Related Characters: Harold Bramble (speaker), Bill Bramble
Related Symbols: Glass/Goggles
Explanation and Analysis:
Get the entire Keeping it from Harold LitChart as a printable PDF.
Keeping it from Harold PDF

Bill Bramble Character Timeline in Keeping it from Harold

The timeline below shows where the character Bill Bramble appears in Keeping it from Harold. The colored dots and icons indicate which themes are associated with that appearance.
Keeping it from Harold
Morality and Hypocrisy Theme Icon
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...reflects on his model behavior and intelligence. Harold’s perfection compels both Jane and Harold’s father, Bill, to lie to their son about Bill’s (as of yet unnamed) profession. This hadn’t been... (full context)
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...in Sunday School, and the local clergy echoes Jane’s suggestion about keeping the truth of Bill’s job from the boy for his own good.  Jane’s brother, Major Percy Stokes of the... (full context)
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Bill easily agrees to conceal his career, being a mild and obliging man at heart. Before... (full context)
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...especially intelligent compared to his rather witless parents. So intelligent is Harold, in fact, that Bill and Jane are intimidated by him, considering him to be of a “superior order.” He... (full context)
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Jane, still darning socks, thinks happily of Bill’s plans to retire after his next big match and apply for a respectable and comfortable... (full context)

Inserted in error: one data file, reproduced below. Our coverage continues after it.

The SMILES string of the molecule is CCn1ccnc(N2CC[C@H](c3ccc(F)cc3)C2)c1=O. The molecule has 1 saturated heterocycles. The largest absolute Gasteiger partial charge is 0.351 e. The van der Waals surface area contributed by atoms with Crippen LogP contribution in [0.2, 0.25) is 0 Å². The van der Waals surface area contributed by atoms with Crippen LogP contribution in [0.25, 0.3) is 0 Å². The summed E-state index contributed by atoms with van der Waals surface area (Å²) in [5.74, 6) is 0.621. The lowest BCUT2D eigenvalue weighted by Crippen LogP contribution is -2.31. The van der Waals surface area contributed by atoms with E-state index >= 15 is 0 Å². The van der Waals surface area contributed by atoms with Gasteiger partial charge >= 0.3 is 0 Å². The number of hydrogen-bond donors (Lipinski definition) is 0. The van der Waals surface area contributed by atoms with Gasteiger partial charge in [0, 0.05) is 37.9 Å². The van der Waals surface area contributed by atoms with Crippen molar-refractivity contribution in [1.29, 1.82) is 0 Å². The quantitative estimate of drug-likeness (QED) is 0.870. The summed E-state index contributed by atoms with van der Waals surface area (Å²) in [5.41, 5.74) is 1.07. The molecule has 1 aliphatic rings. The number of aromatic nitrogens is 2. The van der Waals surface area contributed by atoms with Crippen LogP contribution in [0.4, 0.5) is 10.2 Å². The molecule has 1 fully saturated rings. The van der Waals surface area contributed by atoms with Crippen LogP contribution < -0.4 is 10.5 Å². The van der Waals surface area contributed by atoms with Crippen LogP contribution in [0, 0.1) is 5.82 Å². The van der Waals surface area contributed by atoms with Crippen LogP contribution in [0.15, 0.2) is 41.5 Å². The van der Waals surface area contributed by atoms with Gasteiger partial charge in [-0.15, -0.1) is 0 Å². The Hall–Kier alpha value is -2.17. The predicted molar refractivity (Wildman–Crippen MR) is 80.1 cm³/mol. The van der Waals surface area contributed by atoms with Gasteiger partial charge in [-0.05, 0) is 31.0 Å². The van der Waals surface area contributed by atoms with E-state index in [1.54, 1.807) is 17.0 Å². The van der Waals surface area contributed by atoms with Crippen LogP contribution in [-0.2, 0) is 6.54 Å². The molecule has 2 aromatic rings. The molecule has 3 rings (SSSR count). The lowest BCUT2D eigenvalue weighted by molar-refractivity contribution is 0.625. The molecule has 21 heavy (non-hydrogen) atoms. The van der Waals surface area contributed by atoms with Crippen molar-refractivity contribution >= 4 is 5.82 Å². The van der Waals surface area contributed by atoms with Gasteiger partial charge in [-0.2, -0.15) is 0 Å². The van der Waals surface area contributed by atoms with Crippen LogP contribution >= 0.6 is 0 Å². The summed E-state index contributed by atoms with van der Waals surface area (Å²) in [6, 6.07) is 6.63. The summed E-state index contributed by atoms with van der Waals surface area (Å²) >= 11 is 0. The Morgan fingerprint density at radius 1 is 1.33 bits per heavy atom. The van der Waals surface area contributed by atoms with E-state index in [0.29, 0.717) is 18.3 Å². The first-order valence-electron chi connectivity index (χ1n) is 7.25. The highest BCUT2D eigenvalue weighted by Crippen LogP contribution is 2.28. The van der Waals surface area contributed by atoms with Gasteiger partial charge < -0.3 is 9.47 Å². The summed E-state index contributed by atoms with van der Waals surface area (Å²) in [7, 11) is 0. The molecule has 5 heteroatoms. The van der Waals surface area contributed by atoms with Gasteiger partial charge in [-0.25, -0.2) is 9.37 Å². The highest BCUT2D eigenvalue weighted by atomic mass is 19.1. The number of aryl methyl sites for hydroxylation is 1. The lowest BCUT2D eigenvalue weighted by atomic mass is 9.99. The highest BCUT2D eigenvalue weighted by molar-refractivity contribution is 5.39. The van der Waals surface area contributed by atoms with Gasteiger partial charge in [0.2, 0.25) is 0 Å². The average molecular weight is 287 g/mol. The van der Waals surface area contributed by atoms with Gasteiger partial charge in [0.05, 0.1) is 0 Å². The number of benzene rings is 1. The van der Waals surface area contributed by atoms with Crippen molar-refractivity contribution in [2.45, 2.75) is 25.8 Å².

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Jane still doesn’t understand what’s going on and demands a straight answer from Bill. Finally, Bill admits that he isn’t going to fight next week. Jane asks him what... (full context)
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Jane starts to cry as Bill explains that he is thinking of Harold, and how he decided not to fight after... (full context)
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...in and rushes toward Percy. Percy dives under the table “like a performing seal” while Bill and Jane tell Jerry not to act so rudely. Jerry manages to restrain himself while... (full context)
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Suddenly Harold returns from his walk, and a furious Jerry seeks revenge on Bill by telling the boy the truth about his father. Bill and Percy try to cut... (full context)
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Harold unexpectedly demands to know what will happen to his bet on the match if Bill quits. He declares that it’s quite unfair for his father to spoil his bet after... (full context)
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...he can flaunt it, too, and put an end to the nickname “Goggles.” Jerry and Bill return to the gym, and Harold resumes practicing his recitation with Jane. (full context)